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Post November 11, 2013, 09:26:27 AM

Re: Incomplete Cathedral by Daniel Nathan Horn

I really liked this story. Lot's of great descriptions and lots of tension.

*** SPOILERS ***

Which is why I probably feel the need to now dump a lot of criticism on it (sorry).

1) Johansen
There's some early love-story sub plot stuff and the added tension of trying to find shelter before her shielding gives out but, ultimately, it doesn't go anywhere. The story makes it clear she's probably dead whether or not they find shelter in time, so her purpose in the plot is to add sentiment and character development for Saturday, her love interest.

This would be fine but
a) Saturday is also a minor character, so the love story sub-plot is not significant.
b) after they get to the Cathedral she disappears off to 'sick bay' and we never see her again and
b) she maybe/probably died when Stag and his crew blew the inner door lock (I also have a grip about that too)

You could remove her from the story entirely without affecting the plot and this would make it a tighter, albeit shorter, story.

2) Killing Saturday
This is really a little grumble. Saturday is an important but minor character to the story, his death is a crucial plot element. He has to die to show how ruthless and evil Stagg and his crew are. However, the manner of his death - tied to the Johansen love-interest - is what causes me issue. He isn't killed off quickly. Instead they destroy his suit's protection and also give him a super high dose of radiation. The last we see of him is that he tumbles down a dune, presumably to die an agonising death. As a reader, anyone who is wounded but not dead is expected to come back into the story at some point (e.g. like Johansen. who didn't!). Otherwise, kill that sucker off - you can do it as unpleasantly as you like but make sure they are gone, dead, pushing up the daisies, the bucket kicked, shuffled off the mortal coil, etc. Don't leave the reader hanging.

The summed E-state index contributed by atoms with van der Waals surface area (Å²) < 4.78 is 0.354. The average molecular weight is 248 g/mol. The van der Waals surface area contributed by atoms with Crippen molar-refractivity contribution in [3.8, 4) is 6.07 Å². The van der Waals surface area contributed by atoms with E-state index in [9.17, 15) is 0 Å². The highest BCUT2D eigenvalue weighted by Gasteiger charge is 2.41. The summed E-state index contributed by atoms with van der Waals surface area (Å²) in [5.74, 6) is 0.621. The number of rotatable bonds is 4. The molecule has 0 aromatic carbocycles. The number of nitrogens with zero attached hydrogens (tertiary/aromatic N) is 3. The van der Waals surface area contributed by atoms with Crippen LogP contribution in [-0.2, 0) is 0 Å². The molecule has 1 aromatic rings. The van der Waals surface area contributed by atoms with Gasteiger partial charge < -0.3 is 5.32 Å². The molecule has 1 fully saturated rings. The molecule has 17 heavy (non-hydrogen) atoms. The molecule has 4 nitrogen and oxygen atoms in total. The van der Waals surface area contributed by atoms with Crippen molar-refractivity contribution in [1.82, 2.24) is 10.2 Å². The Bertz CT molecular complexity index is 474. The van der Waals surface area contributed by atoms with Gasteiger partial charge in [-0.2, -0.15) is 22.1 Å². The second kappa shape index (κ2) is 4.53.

3) Virj's death
Kind of an ass pull on that one. He needed to be dead for the plot (like Saturday) but the manner of his death was very weak. Now this would have been a perfect opportunity to show how rash and evil Stagg was. If Stagg had gunned down Virj as he tried to escape through the tunnels with the Altar, it would have helped demonstrate he was a shoot first, ask questions later kind of guy.

4) " They were gone. Quirk, Stagg, Verj, Johansen, Saturday. All gone now."
Except Quirk and Stagg weren't, at that point, 'gone' in the same way as Verj, Johansen and Saturday, they were just lost, along with the MC, in the Cathedral's labyrinth.

5) Kamil Larson was a crap architect
What kind of architect designs a structure for a planet with a non-breathable atmosphere that doesn't have air tight bulkheads and doors in case the integrity is breached by unscrupulous space smugglers? Now to be fair, it was an unfinished structure or it could be the automatic mechanisms to shut bulk head doors could be inactive. Verj uses torches to light the way, so it kind of implied the whole place was un-powered APART from the airlock.